Suggested method of management and control. Small infestations may be dug out, ensuring removal of all rhizomes and stolons, however it is difficult to eradicate without herbicides. Spray Fusilade® Forte at 13 ml/L + wetting agent or for generic fluazifop-p (212g/L active ingredient) 8mL/L + wetting agent when plants are small and beginning new growth, or 1% glyphosate in late spring/summer and autumn when rhizomes are actively growing. In sensitive areas try painting runners or crowns with 50% glyphosate. Follow-up is nearly always required. Treatment is particularly effective after fire. Read the manufacturers' labels and material safety data sheets before using herbicides. For further information consult the Australian Pesticides and Veterinary Medicines Authority to determine the status of permits for your situation or state.
Legend: Y = Yes, regularly, O = Occasionally, U = Uncertain, referred by others but not confirmed.
- Bedmar, F. (1992) Evaluation of postemergence grass herbicides against Cynodon dactylon in sunflower. Annals of Applied Biology, 120 (Supp): 58-59.
- Brown, K. & Brooks, K. (2002) Bushland Weeds: A Practical Guide to their Management. Environmental Weeds Action Network, Greenwood.
- California Department of Food and Agriculture (2001) Encycloweedia: The noxious weeds data sheets. URL: http://www.cdfa.ca.gov/phpps/ipc/encycloweedia/encycloweedia_hp.htm - Accessed December 2007.
- Carey, J.H. (1995) Cynodon dactylon. In: Fire Effects Information System. U.S. Department of Agriculture, Forest Service, Rocky Mountain Research Station, Fire Sciences Laboratory URL: http://www.fs.fed.us/database/feis/ - Accessed November 2009.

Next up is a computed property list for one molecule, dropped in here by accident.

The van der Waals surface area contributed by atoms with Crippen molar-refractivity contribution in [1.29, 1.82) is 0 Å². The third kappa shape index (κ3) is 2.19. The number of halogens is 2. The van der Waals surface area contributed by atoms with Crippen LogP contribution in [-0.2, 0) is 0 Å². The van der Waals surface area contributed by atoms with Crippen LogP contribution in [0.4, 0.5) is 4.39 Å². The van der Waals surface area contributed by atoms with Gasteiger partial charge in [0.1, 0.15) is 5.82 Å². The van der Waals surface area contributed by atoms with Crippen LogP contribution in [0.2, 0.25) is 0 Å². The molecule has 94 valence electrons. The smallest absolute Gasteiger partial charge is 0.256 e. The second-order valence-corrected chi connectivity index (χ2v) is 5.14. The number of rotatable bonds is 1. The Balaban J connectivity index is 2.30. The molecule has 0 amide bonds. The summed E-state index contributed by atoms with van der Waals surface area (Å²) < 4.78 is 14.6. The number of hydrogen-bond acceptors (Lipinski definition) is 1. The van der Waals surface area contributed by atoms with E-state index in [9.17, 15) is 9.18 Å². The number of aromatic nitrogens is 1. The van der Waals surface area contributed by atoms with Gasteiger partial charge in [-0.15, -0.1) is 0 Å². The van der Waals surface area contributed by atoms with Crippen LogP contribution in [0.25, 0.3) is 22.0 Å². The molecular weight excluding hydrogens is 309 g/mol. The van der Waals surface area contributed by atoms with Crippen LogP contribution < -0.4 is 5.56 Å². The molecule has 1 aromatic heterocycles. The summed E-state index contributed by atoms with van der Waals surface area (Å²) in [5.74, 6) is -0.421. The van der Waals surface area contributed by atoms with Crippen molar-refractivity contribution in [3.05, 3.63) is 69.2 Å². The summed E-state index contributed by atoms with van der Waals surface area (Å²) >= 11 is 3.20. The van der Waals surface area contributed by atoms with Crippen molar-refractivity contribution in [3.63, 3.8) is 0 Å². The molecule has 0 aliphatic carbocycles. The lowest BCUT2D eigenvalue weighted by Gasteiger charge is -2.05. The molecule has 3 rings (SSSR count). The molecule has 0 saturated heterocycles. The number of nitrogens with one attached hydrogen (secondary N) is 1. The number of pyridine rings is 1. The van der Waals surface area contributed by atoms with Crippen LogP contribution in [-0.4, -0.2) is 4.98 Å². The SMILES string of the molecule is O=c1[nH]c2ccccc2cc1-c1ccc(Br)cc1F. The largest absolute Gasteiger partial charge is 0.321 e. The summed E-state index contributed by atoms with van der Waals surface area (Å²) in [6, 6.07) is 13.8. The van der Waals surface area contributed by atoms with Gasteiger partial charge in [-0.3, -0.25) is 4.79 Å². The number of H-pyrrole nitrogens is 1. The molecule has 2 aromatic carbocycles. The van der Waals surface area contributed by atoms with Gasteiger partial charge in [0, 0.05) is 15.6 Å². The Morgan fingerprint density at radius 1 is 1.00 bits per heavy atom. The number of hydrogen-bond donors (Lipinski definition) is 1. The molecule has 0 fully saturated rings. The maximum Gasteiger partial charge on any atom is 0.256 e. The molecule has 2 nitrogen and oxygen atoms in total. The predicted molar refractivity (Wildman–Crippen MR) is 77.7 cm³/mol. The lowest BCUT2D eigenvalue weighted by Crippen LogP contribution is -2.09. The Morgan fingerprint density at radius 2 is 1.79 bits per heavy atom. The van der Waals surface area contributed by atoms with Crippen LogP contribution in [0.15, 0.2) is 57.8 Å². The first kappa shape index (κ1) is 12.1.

- Foy, C.L. & Inderjit (2001) Understanding the role of allelopathy in weed interference and declining plant diversity. Weed Technology, 15 (4): 873-878.
- Harp, D.A., Kee, D., Herschler, K., Ong, K. & Sloan, J. (2008) Compost type affects Bermudagrass (Cynodon dactylon (L.) Pers.) invasion. The Texas Journal of Agriculture and Natural Resource, 21: 82-88.
- Hussey, B.M.J., Keighery, G.J., Dodd, J., Lloyd, S.G. & Cousens, R.D. (2007) Western Weeds. A guide to the weeds of Western Australia. 2nd Edition. The Plant Protection Society of Western Australia, Victoria Park.
- IUCN SSC Invasive Species Specialist Group (ISSG) (2005) Cynodon dactylon (grass). URL: http://www.issg.org/database/species/ecology.asp?si=202&fr=1&sts=sss - Accessed October 2009.
- JianYing, S. (1995) Studies on biological characteristics and control of Cynodon dactylon. Journal of Shanghai Agricultural College, 13 (3): 187-192.
- Moore, C.B. & Moore, J.H. (2002) Herbiguide, the pesticide expert on a disk. Herbiguide, PO Box 44 Albany, Western Australia, 6330.
- Muyt, A. (2001) Bush invaders of South-East Australia: A guide to the identification and control of environmental weeds found in South-East Australia. R.G. & F.J. Richardson, Melbourne.
- Pacific Island Ecosystems at Risk (2008) Plant threats to Pacific ecosystems. URL: http://www.hear.org/pier/scinames.htm - Accessed January 2010.
- Pacific Island Ecosystems at Risk (PIER) (2009) Cynodon dactylon (L.) Pers., Poaceae. URL: http://www.hear.org/Pier/species/cynodon_dactylon.htm - Accessed October 2009.
- Rezaie, F. (2009) Allelopathic effects of Chenopodium album, Amaranthus retroflexus and Cynodon dactylon on germination and growth of safflower. Journal of Food and Agriculture & Environment, 7 (2): 516-521.
- USDA, ARS, National Genetic Resources Program (2009) Germplasm Resources Information Network - (GRIN). National Germplasm Resources Laboratory, Beltsville, Maryland. URL: https://npgsweb.ars-grin.gov/gringlobal/taxon/taxonomysimple.aspx - Accessed October 2009.